Paced by triple-digit advances at Midwest and Northeast citygates and on Dominion in Appalachia and several Midcontinent pipes, nearly the entire cash market put in a strong weekend price performance in Friday’s super-volatile trading. Flat San Juan Basin numbers missed out on the price party, and other western points tended to see most of the smaller gains of less than 30 cents.

$10-plus peaks were common in the Northeast, while Chicago and Dawn in the Midwest topped out at $10 and $13 respectively. Multi-dollar trading ranges were in vogue in both northern market areas.

The general bullishness had a solid foundation following yet another storage withdrawal report in excess of 200 Bcf on Thursday, which had come too late to have much price-boosting impact beyond that day’s late upticks. Further support came from early screen strength that eventually built to a daily settlement up nearly 45 cents. The heating oil and crude oil contracts also realized large gains. In addition to continuing concerns about war with Iraq, an explosion and fire at ExxonMobil’s Port Mobil terminal on Staten Island, NY helped push up April crude futures nearly a dollar to $35.58/bbl. The terminal handles gasoline and other petroleum products.

But it was weather fundamentals that got most of the blame or credit, depending on one’s point of view, for most of Friday’s spikes. An arctic front prompted winter storm watches throughout much of the Midwest. And though the Northeast could expect one more day of above-freezing weather Saturday, it remained under heavy snow cover while awaiting a storm system moving up from the Gulf Coast that threatened flooding misery over the weekend and then renewed ice and snow problems starting Sunday and lasting through the middle of this week.

Even the West, which has largely avoided for most of this winter the ravaging weather experienced in the East, was due for a weekend taste in some parts. Snow and frigid temperatures in the Cascades and northern Intermountain West were predicted to reach the Colorado Rockies by Sunday. However, Friday’s markets in the West were milder than those elsewhere. San Juan-Blanco numbers were flat, while other western upticks tended to range from a little less than 20 cents to about 30 cents. Getting a boost from Midcontinent/Midwest demand, Permian Basin gas recorded the West’s top gain of nearly half a dollar.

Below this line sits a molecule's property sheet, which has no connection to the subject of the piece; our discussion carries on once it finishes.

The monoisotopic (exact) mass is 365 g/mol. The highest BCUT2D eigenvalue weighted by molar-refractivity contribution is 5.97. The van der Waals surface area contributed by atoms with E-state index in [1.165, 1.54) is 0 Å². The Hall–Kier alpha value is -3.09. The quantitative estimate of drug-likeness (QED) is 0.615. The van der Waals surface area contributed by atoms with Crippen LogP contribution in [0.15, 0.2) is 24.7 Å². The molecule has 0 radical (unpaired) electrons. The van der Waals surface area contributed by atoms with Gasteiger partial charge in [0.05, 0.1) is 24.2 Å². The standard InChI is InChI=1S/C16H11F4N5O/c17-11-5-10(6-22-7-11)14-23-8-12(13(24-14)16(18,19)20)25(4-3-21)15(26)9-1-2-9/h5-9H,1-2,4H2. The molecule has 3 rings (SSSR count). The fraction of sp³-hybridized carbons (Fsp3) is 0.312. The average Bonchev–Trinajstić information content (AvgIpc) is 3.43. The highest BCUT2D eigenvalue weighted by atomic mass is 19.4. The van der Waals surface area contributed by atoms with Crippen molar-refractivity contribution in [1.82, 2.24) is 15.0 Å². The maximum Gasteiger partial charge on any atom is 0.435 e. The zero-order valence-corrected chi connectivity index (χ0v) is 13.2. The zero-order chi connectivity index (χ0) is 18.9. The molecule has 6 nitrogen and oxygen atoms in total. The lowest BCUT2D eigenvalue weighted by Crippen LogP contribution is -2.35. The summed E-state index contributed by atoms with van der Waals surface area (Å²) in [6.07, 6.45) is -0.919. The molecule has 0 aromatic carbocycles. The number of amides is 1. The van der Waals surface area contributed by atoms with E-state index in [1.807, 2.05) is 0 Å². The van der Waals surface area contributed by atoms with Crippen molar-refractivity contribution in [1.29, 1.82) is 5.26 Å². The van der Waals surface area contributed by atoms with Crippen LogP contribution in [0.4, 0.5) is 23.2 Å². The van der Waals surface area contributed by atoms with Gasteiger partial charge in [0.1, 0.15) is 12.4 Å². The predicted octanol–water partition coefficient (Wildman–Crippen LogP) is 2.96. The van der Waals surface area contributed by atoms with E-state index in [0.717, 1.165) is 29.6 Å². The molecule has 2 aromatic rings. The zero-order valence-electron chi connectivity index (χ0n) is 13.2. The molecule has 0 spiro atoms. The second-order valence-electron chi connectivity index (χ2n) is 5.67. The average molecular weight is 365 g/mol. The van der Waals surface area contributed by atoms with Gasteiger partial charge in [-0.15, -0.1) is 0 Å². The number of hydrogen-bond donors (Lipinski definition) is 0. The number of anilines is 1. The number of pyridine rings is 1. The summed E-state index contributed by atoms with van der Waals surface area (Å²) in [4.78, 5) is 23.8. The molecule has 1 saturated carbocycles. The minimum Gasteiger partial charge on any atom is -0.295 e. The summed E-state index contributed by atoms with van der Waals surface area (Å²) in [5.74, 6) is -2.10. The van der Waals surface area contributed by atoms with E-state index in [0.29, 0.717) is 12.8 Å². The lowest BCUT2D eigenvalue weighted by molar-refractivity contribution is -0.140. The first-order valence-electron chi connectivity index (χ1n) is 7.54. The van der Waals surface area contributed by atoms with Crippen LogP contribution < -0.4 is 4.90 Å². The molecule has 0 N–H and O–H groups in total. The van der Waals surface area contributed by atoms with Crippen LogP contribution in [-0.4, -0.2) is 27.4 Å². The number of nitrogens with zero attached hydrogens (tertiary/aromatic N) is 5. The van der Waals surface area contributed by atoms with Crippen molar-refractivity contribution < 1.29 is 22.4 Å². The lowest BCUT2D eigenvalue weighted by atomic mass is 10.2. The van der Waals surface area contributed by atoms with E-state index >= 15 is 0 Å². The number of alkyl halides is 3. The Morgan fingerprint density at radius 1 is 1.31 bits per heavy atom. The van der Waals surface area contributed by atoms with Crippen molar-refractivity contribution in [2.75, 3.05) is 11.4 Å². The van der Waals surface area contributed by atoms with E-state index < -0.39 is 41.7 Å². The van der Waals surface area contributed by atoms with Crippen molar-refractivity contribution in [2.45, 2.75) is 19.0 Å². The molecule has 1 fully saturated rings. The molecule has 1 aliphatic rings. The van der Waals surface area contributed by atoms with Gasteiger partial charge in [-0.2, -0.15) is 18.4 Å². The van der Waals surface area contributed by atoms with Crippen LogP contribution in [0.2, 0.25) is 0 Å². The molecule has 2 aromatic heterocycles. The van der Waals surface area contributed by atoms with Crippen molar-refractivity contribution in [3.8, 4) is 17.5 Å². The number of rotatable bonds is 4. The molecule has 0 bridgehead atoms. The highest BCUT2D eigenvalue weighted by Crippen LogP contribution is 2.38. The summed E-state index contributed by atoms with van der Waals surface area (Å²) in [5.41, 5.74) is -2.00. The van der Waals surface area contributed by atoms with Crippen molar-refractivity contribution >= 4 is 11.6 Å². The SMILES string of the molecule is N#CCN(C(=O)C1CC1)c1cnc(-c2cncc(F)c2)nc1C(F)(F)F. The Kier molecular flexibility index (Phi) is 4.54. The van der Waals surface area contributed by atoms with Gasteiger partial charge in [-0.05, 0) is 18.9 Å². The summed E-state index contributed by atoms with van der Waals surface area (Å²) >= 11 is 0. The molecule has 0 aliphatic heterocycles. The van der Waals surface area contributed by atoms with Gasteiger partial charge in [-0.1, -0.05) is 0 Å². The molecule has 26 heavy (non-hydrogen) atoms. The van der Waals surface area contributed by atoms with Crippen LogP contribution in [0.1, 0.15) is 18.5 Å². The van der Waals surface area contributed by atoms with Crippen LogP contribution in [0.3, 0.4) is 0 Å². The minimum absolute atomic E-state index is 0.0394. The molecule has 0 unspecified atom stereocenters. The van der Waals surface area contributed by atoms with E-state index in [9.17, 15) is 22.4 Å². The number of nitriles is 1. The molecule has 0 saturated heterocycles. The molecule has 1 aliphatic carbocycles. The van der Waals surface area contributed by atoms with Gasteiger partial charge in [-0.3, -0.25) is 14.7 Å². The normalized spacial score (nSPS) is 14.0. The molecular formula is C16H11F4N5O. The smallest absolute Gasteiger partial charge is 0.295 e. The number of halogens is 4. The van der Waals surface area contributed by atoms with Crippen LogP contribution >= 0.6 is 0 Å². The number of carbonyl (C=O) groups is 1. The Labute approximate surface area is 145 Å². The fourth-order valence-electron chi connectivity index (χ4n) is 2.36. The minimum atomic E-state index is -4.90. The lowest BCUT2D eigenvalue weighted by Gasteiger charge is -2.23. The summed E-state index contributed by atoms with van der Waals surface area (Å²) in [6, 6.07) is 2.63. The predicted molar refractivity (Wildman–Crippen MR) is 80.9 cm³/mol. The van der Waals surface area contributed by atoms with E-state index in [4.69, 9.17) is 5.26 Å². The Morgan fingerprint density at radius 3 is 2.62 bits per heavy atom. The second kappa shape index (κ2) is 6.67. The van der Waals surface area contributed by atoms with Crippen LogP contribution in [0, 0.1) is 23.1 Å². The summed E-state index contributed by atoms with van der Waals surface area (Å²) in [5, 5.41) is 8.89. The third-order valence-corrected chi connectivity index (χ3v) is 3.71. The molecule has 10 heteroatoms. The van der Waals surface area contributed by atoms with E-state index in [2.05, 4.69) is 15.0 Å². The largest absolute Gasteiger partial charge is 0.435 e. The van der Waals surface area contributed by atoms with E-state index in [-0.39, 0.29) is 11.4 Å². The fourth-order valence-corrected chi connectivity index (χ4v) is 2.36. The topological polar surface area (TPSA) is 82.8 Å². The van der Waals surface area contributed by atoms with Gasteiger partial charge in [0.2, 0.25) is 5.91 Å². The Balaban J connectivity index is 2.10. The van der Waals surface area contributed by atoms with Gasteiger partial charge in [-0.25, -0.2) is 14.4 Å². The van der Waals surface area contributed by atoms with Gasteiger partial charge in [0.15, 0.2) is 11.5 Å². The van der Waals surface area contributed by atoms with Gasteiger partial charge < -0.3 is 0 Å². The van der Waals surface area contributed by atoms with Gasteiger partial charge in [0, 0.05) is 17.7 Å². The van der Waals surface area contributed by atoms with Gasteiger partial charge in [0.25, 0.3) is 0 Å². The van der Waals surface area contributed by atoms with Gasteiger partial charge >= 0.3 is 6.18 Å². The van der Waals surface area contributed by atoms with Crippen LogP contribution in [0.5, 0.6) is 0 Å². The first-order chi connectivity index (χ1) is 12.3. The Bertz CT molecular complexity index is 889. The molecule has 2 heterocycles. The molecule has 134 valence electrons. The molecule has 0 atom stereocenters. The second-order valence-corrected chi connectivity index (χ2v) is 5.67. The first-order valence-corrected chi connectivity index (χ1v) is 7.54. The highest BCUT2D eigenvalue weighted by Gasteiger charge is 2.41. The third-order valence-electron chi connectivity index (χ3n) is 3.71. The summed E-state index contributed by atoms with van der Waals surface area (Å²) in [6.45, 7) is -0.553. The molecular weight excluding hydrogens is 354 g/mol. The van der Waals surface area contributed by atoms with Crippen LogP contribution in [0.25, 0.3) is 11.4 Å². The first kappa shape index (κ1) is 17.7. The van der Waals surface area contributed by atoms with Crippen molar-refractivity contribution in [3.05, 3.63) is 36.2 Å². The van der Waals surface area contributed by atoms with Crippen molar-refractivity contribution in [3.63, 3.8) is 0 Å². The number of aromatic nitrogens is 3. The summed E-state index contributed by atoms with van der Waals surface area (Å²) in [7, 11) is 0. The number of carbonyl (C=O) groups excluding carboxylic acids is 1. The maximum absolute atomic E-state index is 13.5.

A slew of OFOs and similar actions on eastern pipes (see Transportation Notes) only exacerbated the market demand picture by throwing transportation constraints into the mix.

“We’re still digging out from the snow,” commented a Northeast utility buyer. “Now we can expect a wet weekend, turning to snowy at the end. Prices kept getting stronger and stronger Friday, helped along by the screen spike. Then we had to deal with operational concerns, including a pipeline leak [see Transportation Notes], on Texas Eastern and other pipes to the Northeast. IT and other transport was getting constrained.” The Dominion storage situation is pretty weak, he continued, which is why prices there have been about as strong as Northeast citygates lately.

The buyer was especially concerned about the prospects for even colder weather starting Sunday, saying Monday may be critical for market-area supplies.

“Everything really went crazy, and it shocked a lot of people,” said a Midwest trader referring to big spikes all over the region. She reported seeing Dawn go as high as $13 on an online platform.

As if in echo, one excited Midcontinent trader exclaimed, “Oh man, oh man, prices going though the roof! Cash moved up a dollar while the screen moved only about 30 cents [during the morning], so I would say swing gas is definitely pushing the Nymex.”

A Florida utility buyer said he had no weekend purchases to report, citing temperatures in the low 80s. “We’ve got it pretty good for now,” he added, but wait until air conditioning load starts cranking up in a couple of months and Florida Gas Transmission starts posting constant Overage Alert Day notices again.

Analyst Kyle Cooper of Salomon Smith Barney said his initial expectation for this week’s storage report “looks for a draw to still be quite large and above 150, maybe even above 160 Bcf. This will compare against a draw of just 73 Bcf last year, a three-year average draw of 103 Bcf and a five-year average draw of 95 Bcf. Quite simply, the entire energy complex remains in a very bullish state and until some sort of at least neutral information enters the market, prices are likely to remain supported.

At least as of Friday, basis is much looking much stronger than usual for March, according to a Northeast utility buyer. He quoted Dominion South Point at plus $1.15, which equated to the mid $7.70s based on Friday’s screen close. Texas Eastern M-3 is even stronger at plus $1.60, he said.

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